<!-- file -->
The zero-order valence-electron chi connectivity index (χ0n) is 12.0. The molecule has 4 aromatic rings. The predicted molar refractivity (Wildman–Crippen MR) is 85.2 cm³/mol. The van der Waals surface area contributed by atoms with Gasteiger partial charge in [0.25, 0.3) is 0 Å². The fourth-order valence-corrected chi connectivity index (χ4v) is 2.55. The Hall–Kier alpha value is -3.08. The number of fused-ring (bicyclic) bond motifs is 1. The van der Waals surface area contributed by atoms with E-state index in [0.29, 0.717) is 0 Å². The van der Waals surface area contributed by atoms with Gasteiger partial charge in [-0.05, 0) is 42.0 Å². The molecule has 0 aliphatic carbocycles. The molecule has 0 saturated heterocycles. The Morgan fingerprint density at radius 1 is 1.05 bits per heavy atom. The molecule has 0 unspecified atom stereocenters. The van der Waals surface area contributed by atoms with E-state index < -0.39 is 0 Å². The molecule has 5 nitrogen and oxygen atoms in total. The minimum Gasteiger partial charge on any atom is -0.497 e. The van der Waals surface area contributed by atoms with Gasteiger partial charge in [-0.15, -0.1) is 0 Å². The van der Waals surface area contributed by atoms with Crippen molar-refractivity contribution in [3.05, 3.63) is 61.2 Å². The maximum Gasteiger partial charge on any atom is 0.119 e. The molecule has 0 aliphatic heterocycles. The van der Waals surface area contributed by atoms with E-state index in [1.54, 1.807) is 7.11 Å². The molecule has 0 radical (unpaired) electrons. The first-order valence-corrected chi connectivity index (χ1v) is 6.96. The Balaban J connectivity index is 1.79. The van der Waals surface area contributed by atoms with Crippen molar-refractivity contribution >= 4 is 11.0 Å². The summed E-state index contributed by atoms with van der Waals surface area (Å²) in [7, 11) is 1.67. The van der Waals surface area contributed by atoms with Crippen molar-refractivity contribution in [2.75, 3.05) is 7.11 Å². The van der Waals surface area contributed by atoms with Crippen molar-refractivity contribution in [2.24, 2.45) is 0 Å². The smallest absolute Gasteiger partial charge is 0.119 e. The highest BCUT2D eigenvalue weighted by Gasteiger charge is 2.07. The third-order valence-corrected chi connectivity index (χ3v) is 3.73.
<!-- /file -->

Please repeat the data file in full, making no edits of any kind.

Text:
The zero-order valence-electron chi connectivity index (χ0n) is 12.0. The molecule has 4 aromatic rings. The predicted molar refractivity (Wildman–Crippen MR) is 85.2 cm³/mol. The van der Waals surface area contributed by atoms with Gasteiger partial charge in [0.25, 0.3) is 0 Å². The fourth-order valence-corrected chi connectivity index (χ4v) is 2.55. The Hall–Kier alpha value is -3.08. The number of fused-ring (bicyclic) bond motifs is 1. The van der Waals surface area contributed by atoms with E-state index in [0.29, 0.717) is 0 Å². The van der Waals surface area contributed by atoms with Gasteiger partial charge in [-0.05, 0) is 42.0 Å². The molecule has 0 aliphatic carbocycles. The molecule has 0 saturated heterocycles. The Morgan fingerprint density at radius 1 is 1.05 bits per heavy atom. The molecule has 0 unspecified atom stereocenters. The van der Waals surface area contributed by atoms with E-state index < -0.39 is 0 Å². The molecule has 5 nitrogen and oxygen atoms in total. The minimum Gasteiger partial charge on any atom is -0.497 e. The van der Waals surface area contributed by atoms with Gasteiger partial charge in [-0.15, -0.1) is 0 Å². The van der Waals surface area contributed by atoms with Crippen molar-refractivity contribution in [3.05, 3.63) is 61.2 Å². The maximum Gasteiger partial charge on any atom is 0.119 e. The molecule has 0 aliphatic heterocycles. The van der Waals surface area contributed by atoms with E-state index in [1.54, 1.807) is 7.11 Å². The molecule has 0 radical (unpaired) electrons. The first-order valence-corrected chi connectivity index (χ1v) is 6.96. The Balaban J connectivity index is 1.79. The van der Waals surface area contributed by atoms with Crippen molar-refractivity contribution >= 4 is 11.0 Å². The summed E-state index contributed by atoms with van der Waals surface area (Å²) in [7, 11) is 1.67. The van der Waals surface area contributed by atoms with Crippen molar-refractivity contribution in [2.75, 3.05) is 7.11 Å². The van der Waals surface area contributed by atoms with Crippen molar-refractivity contribution in [2.24, 2.45) is 0 Å². The smallest absolute Gasteiger partial charge is 0.119 e. The highest BCUT2D eigenvalue weighted by Gasteiger charge is 2.07. The third-order valence-corrected chi connectivity index (χ3v) is 3.73.